Third-party relationships – for licensing of IP or for distribution, agency or franchise – are an essential component for many business models.
Just as carefully as the organisations with whom you decide to investigate a relationship should be vetted, the precise terms of your affiliation must be meticulously considered and documented.
Those terms must clearly articulate the benefits you expect to receive, how you will receive them, the duration of the licence and the respective rights and obligations of each party including in relation to risk, indemnity and payment.
If the relationship provides a “benefit or facility” to either party, the Australian Consumer Law unfair terms rules will likely apply if either party is a small business (less than 20 personnel whether full time or part-time).
If the relationship allows for the resale of goods, the statutory guarantee provisions of the Australian Consumer Law relating to fitness for purpose and suitability to achieve the desired outcome, will in many cases apply.
- Licensing of Intellectual Property – It goes without saying that if you wish to allow others to use your brand, trademark or business name, such rights should be clearly documented. Many business owners like to isolate such intellectual property from day-to-day business risks by owning it in a separate entity to that operating the business. To complete the asset protection value of such a measure, the right to use that IP- which can even extend to software customisations, domains, websites and web content – should be accurately documented. The licensor will need to consider taking security over the IP it allows the licensee to use, e.g. a PPS.
- Distribution Agreements – Along with the significant financial rewards associated with many distribution arrangements comes significant responsibility. Apart from fundamentals like the extent of the Territory and sales KPIs, most agreements require the distributor to be responsible for all marketing, delivery, installation and maintenance. They demand high standards of customer service, regular reporting and the establishment of facilities for stocking inventory and performing repairs etc. It is important that such relationships are documented or negotiated by an experienced business lawyer.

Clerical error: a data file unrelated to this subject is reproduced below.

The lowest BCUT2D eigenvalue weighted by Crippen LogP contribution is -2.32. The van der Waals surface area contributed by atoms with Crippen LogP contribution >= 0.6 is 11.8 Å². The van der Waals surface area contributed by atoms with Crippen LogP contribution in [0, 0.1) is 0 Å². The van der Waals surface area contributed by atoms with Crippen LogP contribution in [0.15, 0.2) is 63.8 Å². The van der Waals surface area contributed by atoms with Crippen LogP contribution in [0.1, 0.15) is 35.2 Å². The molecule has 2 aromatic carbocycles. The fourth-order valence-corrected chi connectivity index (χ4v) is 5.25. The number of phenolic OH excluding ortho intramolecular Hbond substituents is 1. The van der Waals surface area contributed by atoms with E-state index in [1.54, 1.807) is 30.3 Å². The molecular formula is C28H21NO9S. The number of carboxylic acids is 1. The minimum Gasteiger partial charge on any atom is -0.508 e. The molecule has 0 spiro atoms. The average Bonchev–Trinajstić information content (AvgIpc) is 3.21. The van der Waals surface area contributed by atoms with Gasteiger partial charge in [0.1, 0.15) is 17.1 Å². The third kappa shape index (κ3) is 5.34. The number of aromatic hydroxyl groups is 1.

- Agency agreements – Businesses frequently conduct an aspect of their business through an agent or representative rather than an employee. Because such relationships are easy to establish and are so commonplace, attention to detail is often lacking in establishing the terms upon which the representative should operate. The optimal format will depend on the nature of the goods or services being supplied or performed and the role that you desire the representative to carry out. Poorly documented representative arrangements can be a significant financial risk to your business.
- Franchises – Franchise Agreements and Franchise Disclosure Documents should be carefully scrutinised for their legal and commercial implications. As with many standard form arrangements, an ounce of scepticism is worth a pound of disputation. For more information on franchise agreements, see our Franchise Agreements page.
- Non-Disclosure agreements – Before you share your creative ideas with someone interested in buying or exploiting it, be sure to get them to agree in writing not to cut you out by copying or re-engineering your work product. A comprehensive non-disclosure agreement limits the use your prospect may put the information you provide to them to the consideration and assessment of whether to enter into a commercial transaction with you. It also prohibits the use of your ideas, methods or designs for the re-creation emulation or construction of their own version of what you disclose. Non-disclosure agreements are quick and inexpensive to prepare. Having one signed by your potential buyer or collaborator should be the first step in your discussions with them.
For an obligation free appraisal of your current Third-Party Business Agreements, please email your current documentation to our Brisbane team who can provide a competitive estimate of fees to implement any recommended changes.
Supply of Goods + Services liability assessment tool: Interactive assessment tool
To identify sources of potential liability under statutory guarantees and to score your risk of a potential challenge to unfair terms or the potential for claims in relation to statutory warranties, go to our Supply of Goods + Services: Liability Assessment Tool.
How can our Business Lawyers Brisbane help?
We can help you with existing or proposed contracts by:
- Drafting new agreements specific to your business;
- Improvements to your business agreements;
- Review and advise on contractual and other legal risks to your business;
- Advice on the enforceability of contracts;
- Urgent action to prevent contract infringements;
- Securing payment and assets by way of Personal Property Security.
If you want to discuss how we can assist you with your documented business relationships, please contact us today.